How to put 2020 out of your mind this Christmas12/24/2020
2020 has been doozy of a year and, what’s worse, it’s not over yet.
The constant dread that goes along with living in a virus-ridden dumpster fire for nigh on 12 months naturally brings its fair share of worries and mental health problems.
But, regardless of accusations that the Government ‘cancelled christmas’, time has an annoying habit of relentlessly marching on.
Whether you’re in tier four or not, Christmas is coming, and many will be trying to put the disastrous events of this year out of their minds so that they can squeeze some enjoyment out of it.
Counselling Directory member Karen Schumann says: ‘I think it is absolutely beneficial to our mental health to focus on Christmas rather than 2020.
‘It has been such a hard year and we all need a little light at the end of what has been a very dark tunnel. We need to all switch off, if only for one day, and experience joy, hope and laughter again!’
So how do we go about pushing a chaotic time we’re still very much in to the back of our minds?
Counselling Directory member Avraam Karagiannis tells us Christmas is inherently escapist, making it particularly important for those who celebrate this year.
He says: ‘Christmas for me is about trying to live in the moment, doing things that we wouldn’t usually do at other times of the year.
‘In some ways it is a form of escapism from everyday life, a distraction from the routines and challenges we endure throughout the year.
‘That is arguably more important this year than ever before because 2020 has been a year like no other with major disruptions to our lives and restrictions on who we can see and what we can do.
‘Even if we can’t get together with those we care about and enjoy spending time with, it is so important for our psychological wellbeing that we do not give up the chance to live in the moment that is Christmas; whether it’s in person – if we are allowed to – or via video or phone call, to celebrate and share stories, food, love and laughter.’
When it comes to making a concerted effort to switch off from the events of the year, Avraam recommends: ‘Be kind to yourselves and try to give permission to yourself to enjoy the day despite the challenges and uncertainties you might be facing.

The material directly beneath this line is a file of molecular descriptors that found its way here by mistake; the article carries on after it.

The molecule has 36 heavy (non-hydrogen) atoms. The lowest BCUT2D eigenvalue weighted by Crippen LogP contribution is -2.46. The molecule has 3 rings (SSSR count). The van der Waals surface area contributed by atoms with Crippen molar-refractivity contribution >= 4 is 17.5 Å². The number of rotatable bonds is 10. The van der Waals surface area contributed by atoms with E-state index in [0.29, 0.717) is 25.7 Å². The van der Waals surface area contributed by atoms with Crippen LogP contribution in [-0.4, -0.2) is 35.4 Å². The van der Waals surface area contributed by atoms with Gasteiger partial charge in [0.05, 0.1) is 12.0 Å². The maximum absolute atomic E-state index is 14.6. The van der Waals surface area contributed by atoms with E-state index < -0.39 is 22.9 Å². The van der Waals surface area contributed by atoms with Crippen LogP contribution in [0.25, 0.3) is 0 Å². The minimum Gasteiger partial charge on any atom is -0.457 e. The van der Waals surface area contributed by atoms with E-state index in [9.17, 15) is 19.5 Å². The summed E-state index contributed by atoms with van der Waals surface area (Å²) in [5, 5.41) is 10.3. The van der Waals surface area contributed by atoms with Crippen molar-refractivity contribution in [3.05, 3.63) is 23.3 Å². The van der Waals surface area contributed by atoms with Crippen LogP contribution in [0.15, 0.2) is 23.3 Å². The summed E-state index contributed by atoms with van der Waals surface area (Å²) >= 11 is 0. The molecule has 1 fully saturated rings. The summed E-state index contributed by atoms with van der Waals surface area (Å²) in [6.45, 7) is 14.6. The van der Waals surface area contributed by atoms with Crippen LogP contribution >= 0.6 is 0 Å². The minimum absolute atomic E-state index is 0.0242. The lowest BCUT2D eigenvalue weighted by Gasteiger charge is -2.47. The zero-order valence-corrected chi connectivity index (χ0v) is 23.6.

‘Consider the idea of not doing things that will make you feel unhappy or guilty. If the news makes you feel negative, consider not watching it. Also consider the idea of talking to people that will make you smile.
‘If it means that you can eat your favourite food, then perhaps do that. Listen to your favourite music and dance if you feel like it.
‘As social media has become such a big part of our lives, it is worth exploring the idea of having a social media detox day.
‘This would mean that you can avoid negative material but also avoid people who are posting happy experiences, especially if your circumstances mean that you are home alone and unhappy. By avoiding comparing yourselves to others it might also help to stay in the moment and be able to enjoy what it is that you have around you.
‘What’s really important is self-care. The idea that we can value ourselves enough so that we can say to ourselves “I matter, and I deserve to be happy”.’
Karen says: ‘The best advice I could give to be more in the moment on the day would be to try to keep busy and focus on doing things you usually enjoy on Christmas Day; you may have to get creative!
‘We are very fortunate to have the internet, so let’s make good use of it! Try to organise online quizzes with family and friends to break up the day and video call those that you would have usually seen this year.
‘You could go for a walk, play some music that makes you happy and watch movies that really give you that feel good factor. Really try and allow yourself time to relax and de-stress to let go of some anxiety, and recognise getting though a tough year.
‘If you have lost loved ones this year, you could find a way to honour them on Christmas Day, perhaps by lighting a candle or raising a glass to them. If you do find yourself feeling sad, perhaps allow yourself to take a few moments during the day, and then come back and be present again.
‘This is the time of year to think about all the things we do have and not what we don’t have.’
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